When Google launched its patent search engine in 2006 the system only had access to the US Patent and Trademark Office database, which meant European inventors were out of luck.
Euro inventors can now rejoice, though, because Google's patented patent search engine now includes European patents. Better yet, Google's also thrown in a handy prior art finder into its search.
"Our hope is that this tool will give patent searchers another way to discover information relevant to a patent application, supplementing the search techniques they use today," wrote Google engineering manager Jon Orwant in a blog post.
"We'll be refining and extending the prior art finder as we develop a better understanding of how to analyse patent claims and how to integrate the results into the workflow of patent searchers."
The added search functionality will hopefully help inventors avoid future copyright infringement litigation. With the upshot of patent trolls and corporate patent buys it must be nice to have an effective search engine to use when considering if your tech idea is new.
One of the first things you may notice when using the engine is just how messed up the patent system is.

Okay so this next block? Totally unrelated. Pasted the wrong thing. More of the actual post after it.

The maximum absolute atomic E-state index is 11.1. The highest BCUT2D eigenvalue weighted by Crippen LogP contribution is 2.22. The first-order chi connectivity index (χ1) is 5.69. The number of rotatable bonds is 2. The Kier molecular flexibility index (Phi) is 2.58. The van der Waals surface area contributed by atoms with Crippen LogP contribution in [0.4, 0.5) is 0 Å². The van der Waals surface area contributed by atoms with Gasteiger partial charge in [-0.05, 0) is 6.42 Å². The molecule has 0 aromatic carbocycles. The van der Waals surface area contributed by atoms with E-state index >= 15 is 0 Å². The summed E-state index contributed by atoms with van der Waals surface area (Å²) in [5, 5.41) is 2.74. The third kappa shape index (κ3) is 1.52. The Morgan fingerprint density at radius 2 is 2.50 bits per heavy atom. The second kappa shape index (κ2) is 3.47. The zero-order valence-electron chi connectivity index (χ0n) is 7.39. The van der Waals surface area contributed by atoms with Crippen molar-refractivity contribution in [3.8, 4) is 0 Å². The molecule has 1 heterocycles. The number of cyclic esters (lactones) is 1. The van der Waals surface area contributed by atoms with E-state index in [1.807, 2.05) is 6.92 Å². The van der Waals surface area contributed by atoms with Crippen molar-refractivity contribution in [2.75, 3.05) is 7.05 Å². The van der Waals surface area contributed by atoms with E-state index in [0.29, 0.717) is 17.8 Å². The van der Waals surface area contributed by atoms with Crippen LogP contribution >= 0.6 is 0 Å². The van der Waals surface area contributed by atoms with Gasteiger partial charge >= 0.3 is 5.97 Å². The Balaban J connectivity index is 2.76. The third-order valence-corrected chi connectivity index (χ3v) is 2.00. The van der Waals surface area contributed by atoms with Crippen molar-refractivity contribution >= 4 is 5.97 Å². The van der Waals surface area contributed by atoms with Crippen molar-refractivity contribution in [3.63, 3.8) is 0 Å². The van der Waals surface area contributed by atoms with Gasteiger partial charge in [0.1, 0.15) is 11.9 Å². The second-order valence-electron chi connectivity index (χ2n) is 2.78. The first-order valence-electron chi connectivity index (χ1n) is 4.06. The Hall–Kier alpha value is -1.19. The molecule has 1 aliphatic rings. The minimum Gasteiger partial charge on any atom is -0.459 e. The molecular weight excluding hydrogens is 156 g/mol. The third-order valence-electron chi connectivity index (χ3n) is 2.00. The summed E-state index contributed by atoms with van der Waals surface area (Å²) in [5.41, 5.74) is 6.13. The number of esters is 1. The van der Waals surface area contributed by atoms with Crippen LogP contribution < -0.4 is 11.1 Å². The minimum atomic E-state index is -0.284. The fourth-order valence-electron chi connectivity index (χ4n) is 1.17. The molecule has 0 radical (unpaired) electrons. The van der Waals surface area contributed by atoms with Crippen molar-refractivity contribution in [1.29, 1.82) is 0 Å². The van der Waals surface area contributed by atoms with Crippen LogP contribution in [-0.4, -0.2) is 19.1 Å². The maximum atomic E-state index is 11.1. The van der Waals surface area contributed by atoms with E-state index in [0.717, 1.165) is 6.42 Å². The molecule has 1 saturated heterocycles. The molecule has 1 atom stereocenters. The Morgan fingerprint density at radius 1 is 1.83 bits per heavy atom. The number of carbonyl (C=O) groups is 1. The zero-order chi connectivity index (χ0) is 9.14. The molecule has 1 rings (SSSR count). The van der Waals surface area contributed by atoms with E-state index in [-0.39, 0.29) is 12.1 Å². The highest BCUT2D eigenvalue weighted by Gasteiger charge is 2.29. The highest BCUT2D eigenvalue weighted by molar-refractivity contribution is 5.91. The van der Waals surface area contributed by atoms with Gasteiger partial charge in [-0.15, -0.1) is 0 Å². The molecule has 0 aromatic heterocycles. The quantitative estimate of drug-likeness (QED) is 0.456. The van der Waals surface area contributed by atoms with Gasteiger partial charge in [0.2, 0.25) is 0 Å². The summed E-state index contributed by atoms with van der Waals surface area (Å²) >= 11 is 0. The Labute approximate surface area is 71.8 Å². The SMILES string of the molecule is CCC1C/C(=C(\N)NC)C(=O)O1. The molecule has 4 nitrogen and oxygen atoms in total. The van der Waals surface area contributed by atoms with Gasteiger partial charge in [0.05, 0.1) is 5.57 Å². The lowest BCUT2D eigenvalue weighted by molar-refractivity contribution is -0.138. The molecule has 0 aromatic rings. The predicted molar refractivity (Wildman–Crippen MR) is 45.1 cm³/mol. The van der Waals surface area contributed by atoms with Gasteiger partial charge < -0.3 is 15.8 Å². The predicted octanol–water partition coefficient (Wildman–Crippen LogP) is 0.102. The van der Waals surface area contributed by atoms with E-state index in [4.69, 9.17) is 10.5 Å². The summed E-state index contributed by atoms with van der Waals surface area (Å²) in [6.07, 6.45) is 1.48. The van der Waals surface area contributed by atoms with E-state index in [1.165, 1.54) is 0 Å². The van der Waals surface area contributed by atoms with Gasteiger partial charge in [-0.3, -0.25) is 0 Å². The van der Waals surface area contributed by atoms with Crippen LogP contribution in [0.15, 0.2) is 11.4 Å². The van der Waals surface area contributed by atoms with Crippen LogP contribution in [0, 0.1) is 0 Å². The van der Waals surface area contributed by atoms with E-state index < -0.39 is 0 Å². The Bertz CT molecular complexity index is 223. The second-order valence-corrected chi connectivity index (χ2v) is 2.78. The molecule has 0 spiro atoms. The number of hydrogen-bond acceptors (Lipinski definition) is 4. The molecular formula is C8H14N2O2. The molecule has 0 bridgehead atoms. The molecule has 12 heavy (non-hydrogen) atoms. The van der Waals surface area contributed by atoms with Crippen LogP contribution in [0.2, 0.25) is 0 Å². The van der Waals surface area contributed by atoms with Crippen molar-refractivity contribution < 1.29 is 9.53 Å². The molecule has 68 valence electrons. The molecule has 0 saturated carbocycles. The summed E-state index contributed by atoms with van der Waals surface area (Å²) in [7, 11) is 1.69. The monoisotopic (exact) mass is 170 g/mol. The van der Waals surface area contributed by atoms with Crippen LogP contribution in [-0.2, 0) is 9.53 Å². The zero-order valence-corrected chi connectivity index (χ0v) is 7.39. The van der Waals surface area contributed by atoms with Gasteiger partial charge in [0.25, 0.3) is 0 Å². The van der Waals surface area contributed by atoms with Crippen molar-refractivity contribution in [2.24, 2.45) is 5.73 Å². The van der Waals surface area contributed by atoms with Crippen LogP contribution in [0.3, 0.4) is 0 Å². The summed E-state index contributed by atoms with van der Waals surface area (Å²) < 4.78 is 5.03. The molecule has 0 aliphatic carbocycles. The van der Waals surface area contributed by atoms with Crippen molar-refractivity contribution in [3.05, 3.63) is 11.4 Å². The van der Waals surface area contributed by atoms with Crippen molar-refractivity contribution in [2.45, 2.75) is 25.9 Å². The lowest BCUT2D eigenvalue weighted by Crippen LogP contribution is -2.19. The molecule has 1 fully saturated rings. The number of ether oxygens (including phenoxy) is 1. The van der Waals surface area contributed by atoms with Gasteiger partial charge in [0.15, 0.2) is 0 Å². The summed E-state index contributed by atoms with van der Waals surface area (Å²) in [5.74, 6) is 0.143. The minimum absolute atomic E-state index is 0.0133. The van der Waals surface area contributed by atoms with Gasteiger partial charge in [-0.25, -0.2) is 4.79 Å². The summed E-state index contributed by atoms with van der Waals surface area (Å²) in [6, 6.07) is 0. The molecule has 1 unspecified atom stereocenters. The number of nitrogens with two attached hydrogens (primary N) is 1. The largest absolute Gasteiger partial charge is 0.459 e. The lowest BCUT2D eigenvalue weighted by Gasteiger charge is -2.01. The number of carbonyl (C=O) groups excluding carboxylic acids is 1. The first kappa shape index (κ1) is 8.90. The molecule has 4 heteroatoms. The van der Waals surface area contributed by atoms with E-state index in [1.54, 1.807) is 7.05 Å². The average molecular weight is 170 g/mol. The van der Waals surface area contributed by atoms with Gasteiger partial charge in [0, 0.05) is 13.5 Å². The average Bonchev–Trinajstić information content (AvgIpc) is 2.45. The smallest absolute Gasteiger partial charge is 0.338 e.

For example, do a basic search and you'll come across legally binding patents like patent 6368227 which defines a method for swinging. That's right, someone convinced the US government that they invented how to swing on a swing set. We expect to see children everywhere in court very soon.
Another alarming file you may find in your search is a "bread refreshing method" patent. The Terrance F Lenahan patent actually articulates a method for "refreshing" bread. Long story short, Lenahan patented toast in 1999.
So if the constant barrage of patent litigation from the likes of Oracle and Apple is not enough to convince you the patent system is broken, just remember a guy was able to somehow patent toast. Breakfast eaters beware.
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